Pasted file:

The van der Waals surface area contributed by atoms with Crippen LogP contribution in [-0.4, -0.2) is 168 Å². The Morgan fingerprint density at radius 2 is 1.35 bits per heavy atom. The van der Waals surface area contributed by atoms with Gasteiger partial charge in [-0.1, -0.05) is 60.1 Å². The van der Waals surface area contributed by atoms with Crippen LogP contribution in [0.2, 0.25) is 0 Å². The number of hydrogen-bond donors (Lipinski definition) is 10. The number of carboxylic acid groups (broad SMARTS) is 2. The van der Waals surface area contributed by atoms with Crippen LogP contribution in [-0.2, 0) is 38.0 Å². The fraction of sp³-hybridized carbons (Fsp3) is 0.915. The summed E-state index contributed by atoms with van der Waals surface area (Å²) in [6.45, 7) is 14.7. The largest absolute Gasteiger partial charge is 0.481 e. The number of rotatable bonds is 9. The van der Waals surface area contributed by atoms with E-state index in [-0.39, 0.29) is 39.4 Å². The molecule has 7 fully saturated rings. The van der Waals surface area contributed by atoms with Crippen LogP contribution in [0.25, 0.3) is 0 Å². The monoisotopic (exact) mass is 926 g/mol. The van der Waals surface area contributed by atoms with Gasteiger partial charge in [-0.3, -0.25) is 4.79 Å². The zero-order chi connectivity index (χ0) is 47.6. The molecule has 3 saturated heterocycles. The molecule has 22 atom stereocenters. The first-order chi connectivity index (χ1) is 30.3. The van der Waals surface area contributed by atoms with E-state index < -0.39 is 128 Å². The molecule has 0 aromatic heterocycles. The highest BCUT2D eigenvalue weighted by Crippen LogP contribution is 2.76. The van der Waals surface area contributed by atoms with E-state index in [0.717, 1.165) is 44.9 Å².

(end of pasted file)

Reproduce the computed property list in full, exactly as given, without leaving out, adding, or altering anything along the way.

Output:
The van der Waals surface area contributed by atoms with Crippen LogP contribution in [-0.4, -0.2) is 168 Å². The Morgan fingerprint density at radius 2 is 1.35 bits per heavy atom. The van der Waals surface area contributed by atoms with Gasteiger partial charge in [-0.1, -0.05) is 60.1 Å². The van der Waals surface area contributed by atoms with Crippen LogP contribution in [0.2, 0.25) is 0 Å². The number of hydrogen-bond donors (Lipinski definition) is 10. The number of carboxylic acid groups (broad SMARTS) is 2. The van der Waals surface area contributed by atoms with Crippen LogP contribution in [-0.2, 0) is 38.0 Å². The fraction of sp³-hybridized carbons (Fsp3) is 0.915. The summed E-state index contributed by atoms with van der Waals surface area (Å²) in [6.45, 7) is 14.7. The largest absolute Gasteiger partial charge is 0.481 e. The number of rotatable bonds is 9. The van der Waals surface area contributed by atoms with E-state index in [-0.39, 0.29) is 39.4 Å². The molecule has 7 fully saturated rings. The van der Waals surface area contributed by atoms with Crippen LogP contribution in [0.25, 0.3) is 0 Å². The monoisotopic (exact) mass is 926 g/mol. The van der Waals surface area contributed by atoms with Gasteiger partial charge in [-0.3, -0.25) is 4.79 Å². The zero-order chi connectivity index (χ0) is 47.6. The molecule has 3 saturated heterocycles. The molecule has 22 atom stereocenters. The first-order chi connectivity index (χ1) is 30.3. The van der Waals surface area contributed by atoms with E-state index < -0.39 is 128 Å². The molecule has 0 aromatic heterocycles. The highest BCUT2D eigenvalue weighted by Crippen LogP contribution is 2.76. The van der Waals surface area contributed by atoms with E-state index in [0.717, 1.165) is 44.9 Å².